There are two contrary hypotheses how the rocks on site were piled up:
I) In primeval times the family of the giant Mbombo used to live further north (today Democratic Republic of the Congo) in the area of the Kuba Kingdom and the three giant kids named Nyonye Ngana, Chonganda, and Chedi Bumba stacked up the boulders. This theory could explain today's name of the place Giants Playground, but there are no references in Kuba history to have had an impact on rock formations in Namibia.
II) A second theory is favoured by most geologists. They start from the premise that in the time of the Early Jurassic epoch (that's 180 Million years ago when heavy tectonic plate movements devided the supercontinent Pangaea into Laurasia and Gondwana) magma pushed its way through long cracks into the overlaying Karoo rocks. When the magma cooled off (in this case the solidified magma is called dolerite) it also began to shrink. That caused first vertical and horizontal rifts. Over tens of millions of years the softer Karoo rocks were eroded and unfold the dolerite on the surface so that rain and ground water could start to pit the existing fractures. The latter process is called spheroidal weathering and is the reason for the spectacular dolerite outcrop, that you can see here today.
This cache description was intentionally kept brief to just provide a rough overview of the geology of the spot. Nevertheless the information should be sufficient to both understand what happened here in the last 180 Million years and to cope with the questions associated with the EC. For advanced details please click the links to wikipedia articles in the text or continue reading with the literature listed at the bottom.
Global view beyond Giants Playground
More formations caused by spheroidal weatheringloss can be found world-wide. The EXTERNSTEINE rocks in the German Teutoburg Forest are a good example in sandstone. Others in granit are Karlu Karlu … in the Australian Northern Territory, Myanmar's Golden Rock or the Haytor in South England's Dartmoor (Geological Dartmoor.).
Please have a look at the four tasks below and send us the answers via one of our GC profiles (J or ts). After submission you are allowed to log online immediately without waiting for further approval. In case of any discrepancies we will contact you. Please make sure you've sent your e-mail address along with your message so that we can contact you directly.
- Task 1: Which of the two geneses mentioned in the first paragraph seems to be more likely to you? Explain why in your own words.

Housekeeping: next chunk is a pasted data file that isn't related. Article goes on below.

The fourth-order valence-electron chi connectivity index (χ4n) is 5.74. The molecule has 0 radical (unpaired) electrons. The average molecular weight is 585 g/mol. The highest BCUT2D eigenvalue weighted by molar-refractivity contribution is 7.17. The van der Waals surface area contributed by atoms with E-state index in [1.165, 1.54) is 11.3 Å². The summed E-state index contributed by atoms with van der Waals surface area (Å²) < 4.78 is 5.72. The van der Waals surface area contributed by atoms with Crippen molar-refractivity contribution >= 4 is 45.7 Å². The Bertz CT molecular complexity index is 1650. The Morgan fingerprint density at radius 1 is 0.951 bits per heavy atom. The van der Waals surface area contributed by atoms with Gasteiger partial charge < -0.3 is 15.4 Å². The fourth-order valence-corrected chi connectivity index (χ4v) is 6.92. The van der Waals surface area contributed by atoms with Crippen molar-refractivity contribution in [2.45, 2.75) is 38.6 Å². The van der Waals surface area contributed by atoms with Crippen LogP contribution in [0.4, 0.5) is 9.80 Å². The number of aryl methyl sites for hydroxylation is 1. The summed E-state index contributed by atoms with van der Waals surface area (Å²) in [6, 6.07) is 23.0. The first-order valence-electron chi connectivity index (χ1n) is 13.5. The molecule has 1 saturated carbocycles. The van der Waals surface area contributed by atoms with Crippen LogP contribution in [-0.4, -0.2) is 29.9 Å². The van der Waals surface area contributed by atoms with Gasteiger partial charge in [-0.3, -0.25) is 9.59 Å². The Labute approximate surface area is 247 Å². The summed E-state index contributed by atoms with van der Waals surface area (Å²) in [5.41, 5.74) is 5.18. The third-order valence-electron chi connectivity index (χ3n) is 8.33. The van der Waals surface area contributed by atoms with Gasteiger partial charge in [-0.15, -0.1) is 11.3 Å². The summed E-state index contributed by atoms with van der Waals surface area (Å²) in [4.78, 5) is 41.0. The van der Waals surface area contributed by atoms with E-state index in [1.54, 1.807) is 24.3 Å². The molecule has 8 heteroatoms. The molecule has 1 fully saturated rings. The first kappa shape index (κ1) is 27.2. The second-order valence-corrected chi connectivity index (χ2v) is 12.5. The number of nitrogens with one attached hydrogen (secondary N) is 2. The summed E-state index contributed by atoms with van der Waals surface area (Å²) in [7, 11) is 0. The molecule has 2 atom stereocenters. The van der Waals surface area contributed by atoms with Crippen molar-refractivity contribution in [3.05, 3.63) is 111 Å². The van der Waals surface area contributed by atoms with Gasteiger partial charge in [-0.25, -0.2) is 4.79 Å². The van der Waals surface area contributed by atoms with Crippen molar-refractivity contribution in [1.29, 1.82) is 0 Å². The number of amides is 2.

- Task 2: To get an idea of the time scale of weathering processes, take two small dolerite stones and rub them against each other. Tell us about your experience with respect to hardness and give us based on your abrasion experiment an estimation on the amount of material that spheroidal weathering eliminates every year (this question is more about your valuation than an exact number).
- Task 3: On some of the rocks you will find white stripes. Explain where this comes from (hint: it's more a biological than a geological phenomenon. You might be lucky and catch out one of the polluters).
- Task 4: Take a picture on site and post it along with your online log. The picture has to either show your GPS device or your GC nick name written on a piece of paper or on your hand in front of the rocks. In accordance with the updated EC guidelines this is an obligation effective 10th June 2019. Logs without the requested photo proof will be deleted after 24 hours.
How to get there
The Giants Playground belongs to the Farm Gariganus and you have to pay a entrance fee (55N$/person) at the farm office (see waypoint FO) to enter the geological site. The ticket will additionally give you access to the nearby Quiver Tree Forest where you might want to have a look at the Quiver Tree Cache.
From the office the Giants Playground is a few kilometers down the gravel road (C17) to the East. There is a fenced parking area where you can start your 45 min sign-posted walk through the rock formations. Since the route of the path is ambiguous from time to time and the signs are not consistent, it is recommended to take your GPS with you in order not to get lost in the lithic maze. Please also do not forget water and sun protection.